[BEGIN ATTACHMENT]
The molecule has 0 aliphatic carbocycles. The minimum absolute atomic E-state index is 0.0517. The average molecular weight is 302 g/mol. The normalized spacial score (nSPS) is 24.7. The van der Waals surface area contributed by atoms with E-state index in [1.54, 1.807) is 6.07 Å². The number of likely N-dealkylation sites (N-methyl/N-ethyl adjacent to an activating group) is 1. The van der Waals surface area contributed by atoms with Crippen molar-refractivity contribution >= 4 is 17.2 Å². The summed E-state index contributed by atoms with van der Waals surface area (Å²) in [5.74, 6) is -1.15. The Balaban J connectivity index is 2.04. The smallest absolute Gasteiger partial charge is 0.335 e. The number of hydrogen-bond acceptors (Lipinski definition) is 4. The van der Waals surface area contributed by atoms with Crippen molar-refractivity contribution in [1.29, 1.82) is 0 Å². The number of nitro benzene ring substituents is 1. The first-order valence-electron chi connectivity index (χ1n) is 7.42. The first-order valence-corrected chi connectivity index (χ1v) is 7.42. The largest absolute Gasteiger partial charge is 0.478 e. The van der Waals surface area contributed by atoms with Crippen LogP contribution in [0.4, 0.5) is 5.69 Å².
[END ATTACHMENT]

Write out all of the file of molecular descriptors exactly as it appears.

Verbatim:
The molecule has 0 aliphatic carbocycles. The minimum absolute atomic E-state index is 0.0517. The average molecular weight is 302 g/mol. The normalized spacial score (nSPS) is 24.7. The van der Waals surface area contributed by atoms with E-state index in [1.54, 1.807) is 6.07 Å². The number of likely N-dealkylation sites (N-methyl/N-ethyl adjacent to an activating group) is 1. The van der Waals surface area contributed by atoms with Crippen molar-refractivity contribution >= 4 is 17.2 Å². The summed E-state index contributed by atoms with van der Waals surface area (Å²) in [5.74, 6) is -1.15. The Balaban J connectivity index is 2.04. The smallest absolute Gasteiger partial charge is 0.335 e. The number of hydrogen-bond acceptors (Lipinski definition) is 4. The van der Waals surface area contributed by atoms with Crippen molar-refractivity contribution in [1.29, 1.82) is 0 Å². The number of nitro benzene ring substituents is 1. The first-order valence-electron chi connectivity index (χ1n) is 7.42. The first-order valence-corrected chi connectivity index (χ1v) is 7.42. The largest absolute Gasteiger partial charge is 0.478 e. The van der Waals surface area contributed by atoms with Crippen LogP contribution in [0.4, 0.5) is 5.69 Å².